Introduction to Barrel Profiling

Introduction to Barrel Profiling

The Effects of Time and Temperature on Wine Barrel Flavors


The objective is to determine if the new Barrel Profiling technology improves consistency and provides flavor differences between four different toasting regimes.


World Cooperage has developed specific toasting regimes by adjusting the temperature and the amount of time a barrel spends on the toasting fire. In addition, World Cooperage has recently introduced a new monitoring system that uses infrared sensors to measure the temperature of the barrel as it is toasted. The system uses predetermined time and temperature curves that indicate the desired temperature along with the actual temperature of the wood as it is being toasted. This provides the toaster with information on how to manage the toasting fire to arrive at a specific toasting regime.

This experiment examines wine in four styles of barrels made using this new monitoring system. These include:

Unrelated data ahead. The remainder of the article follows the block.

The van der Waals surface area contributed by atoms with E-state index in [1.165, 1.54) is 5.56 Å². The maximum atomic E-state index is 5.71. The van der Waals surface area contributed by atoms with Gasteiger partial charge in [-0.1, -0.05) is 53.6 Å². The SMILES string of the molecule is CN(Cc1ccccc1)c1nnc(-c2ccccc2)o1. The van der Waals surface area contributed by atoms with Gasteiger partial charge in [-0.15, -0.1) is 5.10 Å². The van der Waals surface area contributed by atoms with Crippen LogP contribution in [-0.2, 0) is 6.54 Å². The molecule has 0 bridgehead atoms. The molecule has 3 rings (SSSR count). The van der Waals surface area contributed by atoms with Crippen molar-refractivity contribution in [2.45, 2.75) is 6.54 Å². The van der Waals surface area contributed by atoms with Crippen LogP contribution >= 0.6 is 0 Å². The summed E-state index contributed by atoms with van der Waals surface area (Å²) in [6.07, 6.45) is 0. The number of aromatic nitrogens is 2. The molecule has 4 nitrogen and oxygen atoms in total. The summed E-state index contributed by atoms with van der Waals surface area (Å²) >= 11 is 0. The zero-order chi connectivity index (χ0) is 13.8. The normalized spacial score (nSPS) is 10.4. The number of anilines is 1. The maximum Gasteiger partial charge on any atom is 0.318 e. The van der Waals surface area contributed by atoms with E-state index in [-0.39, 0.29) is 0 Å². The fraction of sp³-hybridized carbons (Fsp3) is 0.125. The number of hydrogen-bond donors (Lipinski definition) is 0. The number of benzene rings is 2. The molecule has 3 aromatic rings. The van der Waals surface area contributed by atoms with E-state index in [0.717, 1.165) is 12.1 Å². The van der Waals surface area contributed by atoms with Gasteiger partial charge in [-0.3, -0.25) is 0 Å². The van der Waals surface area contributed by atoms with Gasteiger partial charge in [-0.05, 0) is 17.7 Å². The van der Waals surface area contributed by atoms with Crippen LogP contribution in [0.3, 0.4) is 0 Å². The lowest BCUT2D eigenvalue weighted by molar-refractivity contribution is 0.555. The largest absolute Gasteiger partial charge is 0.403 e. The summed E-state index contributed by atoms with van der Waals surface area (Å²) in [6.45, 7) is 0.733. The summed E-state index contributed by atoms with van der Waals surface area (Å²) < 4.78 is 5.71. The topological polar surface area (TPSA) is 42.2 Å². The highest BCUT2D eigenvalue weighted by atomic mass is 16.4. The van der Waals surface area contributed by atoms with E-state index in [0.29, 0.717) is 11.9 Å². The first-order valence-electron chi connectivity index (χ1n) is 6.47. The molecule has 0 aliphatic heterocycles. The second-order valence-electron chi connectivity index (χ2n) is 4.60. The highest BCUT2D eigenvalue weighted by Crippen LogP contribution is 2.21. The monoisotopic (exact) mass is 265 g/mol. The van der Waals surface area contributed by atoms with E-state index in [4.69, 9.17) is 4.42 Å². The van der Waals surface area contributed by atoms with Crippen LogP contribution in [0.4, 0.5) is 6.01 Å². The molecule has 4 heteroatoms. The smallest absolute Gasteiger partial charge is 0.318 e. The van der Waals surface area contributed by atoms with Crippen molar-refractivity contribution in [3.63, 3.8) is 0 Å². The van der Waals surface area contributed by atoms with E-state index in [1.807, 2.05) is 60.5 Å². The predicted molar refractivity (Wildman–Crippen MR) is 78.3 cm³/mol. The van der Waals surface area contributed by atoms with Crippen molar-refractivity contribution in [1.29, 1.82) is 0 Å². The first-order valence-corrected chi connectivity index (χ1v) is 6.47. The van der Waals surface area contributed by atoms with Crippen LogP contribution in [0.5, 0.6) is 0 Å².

• World Cooperage Traditional
  • T.W. Boswell Legacy
  • T.W. Boswell Côte d’Or, Appellation Series
  • T.W. Boswell Médoc, Appellation Series

The World Cooperage Traditional barrel and the T.W. Boswell Legacy barrel are available in French, Eastern European, and American oak. The two barrels within the T.W. Boswell Appellation series— Côte d’Or and the Médoc—are both French oak. The Médoc is, by convention, made from olderseasoned oak because of its very short bending and toasting time.

This experiment encompasses seven wines. The entire group of wines is analyzed and presented in this document. Tarapacá Cabernet Sauvignon from Chile was aged in each of the above barrel types. The analytical differences are presented in this report.

The Wine

Producer: Viña Tarapacá, Maipo Valley, Chile
Year: 2003
Variety: Cabernet Sauvignon
Vineyard: Viña Tarapacá
Crush Date: March 22, 2003

Harvest Data

  • TA: 4.71 g/L tartaric acid